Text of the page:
Vanity Insanity by
50
(59 Stories)

Prompted By Hair

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Self Portrait

I have down-to-there hair. It has almost always been shoulder length or longer.

Once, as I was getting into my car, a guy driving by leaned out his window and shouted, “Don’t ever cut your hair!” It’s the first thing people notice about me and, if meeting me for the first time, almost always comment on.

I may be past my prime, but my hair doesn’t know it. The rest of me is typical for someone my age, which is 72 11/12. I wish I could just start at my knees…okay, my ankles and just squoosh myself up into a topknot.

Throughout my life I’ve been told I should cut my hair, that it’s too much for my face, because it’s not only long, it’s thick. True, I’d probably look better if it framed my face instead of just hanging there. It’s definitely not chic, and it may make me look older. And, sometimes I wear it in braids. I know I’m too old for braids, but I don’t care, I wear them anyway.

A hairdresser once told me if she had to blow out my hair every day she’d quit the profession.

My mop is even hazardous to my health. It’s been known to dangle in dishwater and I worry it’ll catch fire one of these days when I reach over the stove to stir something on a back burner. I’ve slammed it in the door getting out of a car…what if the driver had taken off…never mind, I can’t even think about it.

Sometimes I fantasize about jumping in the shower and washing my hair in five minutes, about having a carefree hairstyle that I can run my fingers through, give it a tousle, and I’m good to go. I have moments where I’m tempted to just have at it…but what if I change my mind halfway through, or go into shock once it’s done?

My hair is still healthy, and it makes me feel vital. But maybe I’m the female embodiment of Samson. Because what if, like Samson, I’m only as strong as my hair is long? What if I cut it and my age catches up with me? You know, as in hair today, gone tomorrow?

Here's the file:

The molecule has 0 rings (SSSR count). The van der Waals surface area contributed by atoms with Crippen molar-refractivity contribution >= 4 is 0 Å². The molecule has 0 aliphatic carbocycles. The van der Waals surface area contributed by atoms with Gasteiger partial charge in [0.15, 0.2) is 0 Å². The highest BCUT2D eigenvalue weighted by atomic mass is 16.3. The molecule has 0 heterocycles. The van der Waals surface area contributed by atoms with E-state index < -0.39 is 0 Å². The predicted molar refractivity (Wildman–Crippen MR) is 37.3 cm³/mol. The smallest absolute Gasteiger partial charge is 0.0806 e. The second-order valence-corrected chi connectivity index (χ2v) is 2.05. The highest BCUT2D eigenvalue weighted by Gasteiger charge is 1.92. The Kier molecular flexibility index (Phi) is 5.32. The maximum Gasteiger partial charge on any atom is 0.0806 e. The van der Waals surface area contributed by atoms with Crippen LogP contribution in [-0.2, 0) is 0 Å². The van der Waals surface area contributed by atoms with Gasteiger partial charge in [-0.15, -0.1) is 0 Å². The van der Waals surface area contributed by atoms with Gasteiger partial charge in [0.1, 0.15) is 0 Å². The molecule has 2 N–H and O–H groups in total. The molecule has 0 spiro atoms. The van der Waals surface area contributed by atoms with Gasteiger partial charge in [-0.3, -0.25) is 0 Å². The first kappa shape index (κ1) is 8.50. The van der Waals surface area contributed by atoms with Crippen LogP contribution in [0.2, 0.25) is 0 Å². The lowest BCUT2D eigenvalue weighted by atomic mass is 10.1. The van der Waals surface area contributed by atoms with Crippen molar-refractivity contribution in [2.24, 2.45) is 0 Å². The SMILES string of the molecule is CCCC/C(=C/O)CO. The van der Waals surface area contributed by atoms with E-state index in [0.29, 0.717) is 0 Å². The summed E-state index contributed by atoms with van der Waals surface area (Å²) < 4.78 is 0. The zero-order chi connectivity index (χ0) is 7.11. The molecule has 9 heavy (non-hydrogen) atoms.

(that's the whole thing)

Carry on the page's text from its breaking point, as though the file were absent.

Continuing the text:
Profile photo of Barbara Buckles Barbara Buckles
Artist, writer, storyteller, spy. Okay, not a spy…I was just going for the rhythm.

I call myself “an inveterate dabbler.” (And my husband calls me “an invertebrate babbler.”) I just love to create one way or another. My latest passion is telling true stories live, on stage. Because it scares the hell out of me.

As a memoirist, I focus on the undercurrents. Drawing from memory, diaries, notes, letters and photographs, I never ever lie, but I do claim creative license when fleshing out actual events in order to enhance the literary quality, i.e., what I might have been wearing, what might have been on the table, what season it might have been. By virtue of its genre, memoir also adds a patina of introspection and insight that most probably did not exist in real time.

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Characterizations: funny, right on!, well written

Comments

  1. The humor and whimsy of this narrative really appealed to me. (Although I sense profound and non-whimsical emotions course beneath those follicles.)

  2. Suzy says:

    Barb, I love this story! Having met you in person, I know how wonderful your hair is, and it’s great to read your thoughts about it. And what fun that you included an audio clip for us to listen to while reading!

    • And I loved your hair story when I read it almost a year ago…and then I sent you the Frieda cartoon of her saying “People always expect more of you when you have naturally curly hair.” We can relate! Ah, yes…the sinking sensation of a rainy day because of what that means in terms of our hair! I love your description of ironing your hair…just thinking about it I can smell the sweet humid scent that filled the air when I, too, did it. And then came the day, a couple years later, when my boyfriend dunked me in a pool and my hair got wet and curly and he loved it and that was the end of the iron.

  3. Laurie Levy says:

    Love this, Barb. Wish I could have longer hair, but mine simply won’t cooperate. So, I admire my granddaughters’ long hair and pretend mine is not getting thinner and grayer.

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